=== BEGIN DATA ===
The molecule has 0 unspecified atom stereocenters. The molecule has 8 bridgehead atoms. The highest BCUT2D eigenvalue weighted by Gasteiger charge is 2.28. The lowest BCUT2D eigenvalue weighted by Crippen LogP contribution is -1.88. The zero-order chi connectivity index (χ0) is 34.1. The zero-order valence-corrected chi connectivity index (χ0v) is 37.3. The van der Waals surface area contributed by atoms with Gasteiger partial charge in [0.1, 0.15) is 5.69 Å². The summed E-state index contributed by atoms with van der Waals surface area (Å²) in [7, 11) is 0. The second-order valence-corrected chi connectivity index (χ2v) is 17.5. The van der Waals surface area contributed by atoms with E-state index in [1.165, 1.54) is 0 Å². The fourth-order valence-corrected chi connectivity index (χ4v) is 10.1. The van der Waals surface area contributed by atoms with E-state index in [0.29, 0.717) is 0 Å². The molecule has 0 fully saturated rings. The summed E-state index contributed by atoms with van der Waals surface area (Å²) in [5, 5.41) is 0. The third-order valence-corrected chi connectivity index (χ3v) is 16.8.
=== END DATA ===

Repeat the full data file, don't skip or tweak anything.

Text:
The molecule has 0 unspecified atom stereocenters. The molecule has 8 bridgehead atoms. The highest BCUT2D eigenvalue weighted by Gasteiger charge is 2.28. The lowest BCUT2D eigenvalue weighted by Crippen LogP contribution is -1.88. The zero-order chi connectivity index (χ0) is 34.1. The zero-order valence-corrected chi connectivity index (χ0v) is 37.3. The van der Waals surface area contributed by atoms with Gasteiger partial charge in [0.1, 0.15) is 5.69 Å². The summed E-state index contributed by atoms with van der Waals surface area (Å²) in [7, 11) is 0. The second-order valence-corrected chi connectivity index (χ2v) is 17.5. The van der Waals surface area contributed by atoms with E-state index in [1.165, 1.54) is 0 Å². The fourth-order valence-corrected chi connectivity index (χ4v) is 10.1. The van der Waals surface area contributed by atoms with E-state index in [0.29, 0.717) is 0 Å². The molecule has 0 fully saturated rings. The summed E-state index contributed by atoms with van der Waals surface area (Å²) in [5, 5.41) is 0. The third-order valence-corrected chi connectivity index (χ3v) is 16.8.